Rightmove – Agreed sales highest since 2015
The number of agreed property sales increased by its largest proportion since 2015, says Rightmove.
According to the firm’s latest report, agreed sales rose by 6.1 per cent in the year to August 2019.
All regions in England, Scotland and Wales recorded an increase in agreed sales, with the North East leading the way, rising by 13.6 per cent. This was followed by the East of England at 12.7 per cent and Yorkshire and the Humber, at 10.1 per cent.
Rightmove’s data also shows that the average asking price for a newly listed property increased by 1.2 per cent.
However, on a monthly basis, this figure dropped by 1 per cent, representing £3,192, leaving the average property in the UK during August at £305,500.
Regionally, Yorkshire and the Humber saw the largest monthly rise at 0.7 per cent, followed by Wales at 0.3 per cent.
On the other hand, the South East recorded a 2.1 per cent fall in this category and the South West declined by 1.7 per cent month-on-month.
Rightmove director and housing market analyst Miles Shipside says: “Surprisingly there seems to be a bit of a summer buying spree, despite it normally being a quieter time of year.
“For some reason more buyers have cottoned on to the fact that it can be a good time of year to buy, with less competition from other buyers, and sellers typically more willing to accept a lower price.
“More prospective movers are taking the plunge, getting stuck into deals with sellers more willing to lower their price expectations, and lenders wanting to lend and offering low rates.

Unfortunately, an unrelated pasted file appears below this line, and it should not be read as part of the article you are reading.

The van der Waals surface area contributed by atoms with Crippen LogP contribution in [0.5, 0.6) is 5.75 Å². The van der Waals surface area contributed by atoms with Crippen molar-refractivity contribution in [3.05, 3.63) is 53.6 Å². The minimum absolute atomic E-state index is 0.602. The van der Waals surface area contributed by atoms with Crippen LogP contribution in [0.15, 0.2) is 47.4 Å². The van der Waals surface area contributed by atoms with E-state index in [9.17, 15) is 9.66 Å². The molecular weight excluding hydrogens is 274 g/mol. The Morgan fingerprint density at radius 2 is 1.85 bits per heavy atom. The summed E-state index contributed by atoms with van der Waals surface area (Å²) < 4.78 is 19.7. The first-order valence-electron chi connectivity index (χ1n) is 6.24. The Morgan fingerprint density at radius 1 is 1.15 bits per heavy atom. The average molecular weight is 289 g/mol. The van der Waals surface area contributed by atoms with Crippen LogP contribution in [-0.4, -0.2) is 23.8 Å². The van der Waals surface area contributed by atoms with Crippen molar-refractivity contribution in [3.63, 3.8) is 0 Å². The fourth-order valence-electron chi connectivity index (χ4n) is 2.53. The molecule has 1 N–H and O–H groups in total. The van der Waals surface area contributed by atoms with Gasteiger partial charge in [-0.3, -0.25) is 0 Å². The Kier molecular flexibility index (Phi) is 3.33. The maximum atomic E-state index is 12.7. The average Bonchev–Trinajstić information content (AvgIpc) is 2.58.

“We often see an autumn activity bounce, but perhaps this year’s political activities have brought that forward into a summer surge as buyers have gone bolder and earlier than usual.
North London estate agent Jeremy Leaf comments: “The figures confirm what we are seeing at the coalface – while caution and uncertainty remain in some quarters, demand cannot remain pent-up indefinitely.
“Buyers are looking beyond Brexit and taking advantage of improving affordability, softening prices and greater realism among sellers.
“However, the slow pace and length of transactions as well as the fragile nature of some elements of chains, continue to cause frustration.”
Mortgage Advice Bureau head of lending Brian Murphy adds: “This latest report indicates that a softening of marketing prices, which is a seasonal trend and certainly no cause for concern appears to be tempting many buyers to take action sooner rather than later.
“Indeed, given the barrage of economic and political headlines over the past month, it is perhaps all the more surprising to see that sales agreed have been at their highest level at this time of year for four years over the past month.
“Another encouraging note to take away from today’s data is that the fears of some in the industry that we may see a pause in the market due to possibility of stamp duty reform in the Autumn budget appear, so far at least, to be unfounded.”
Source: Mortgage Strategy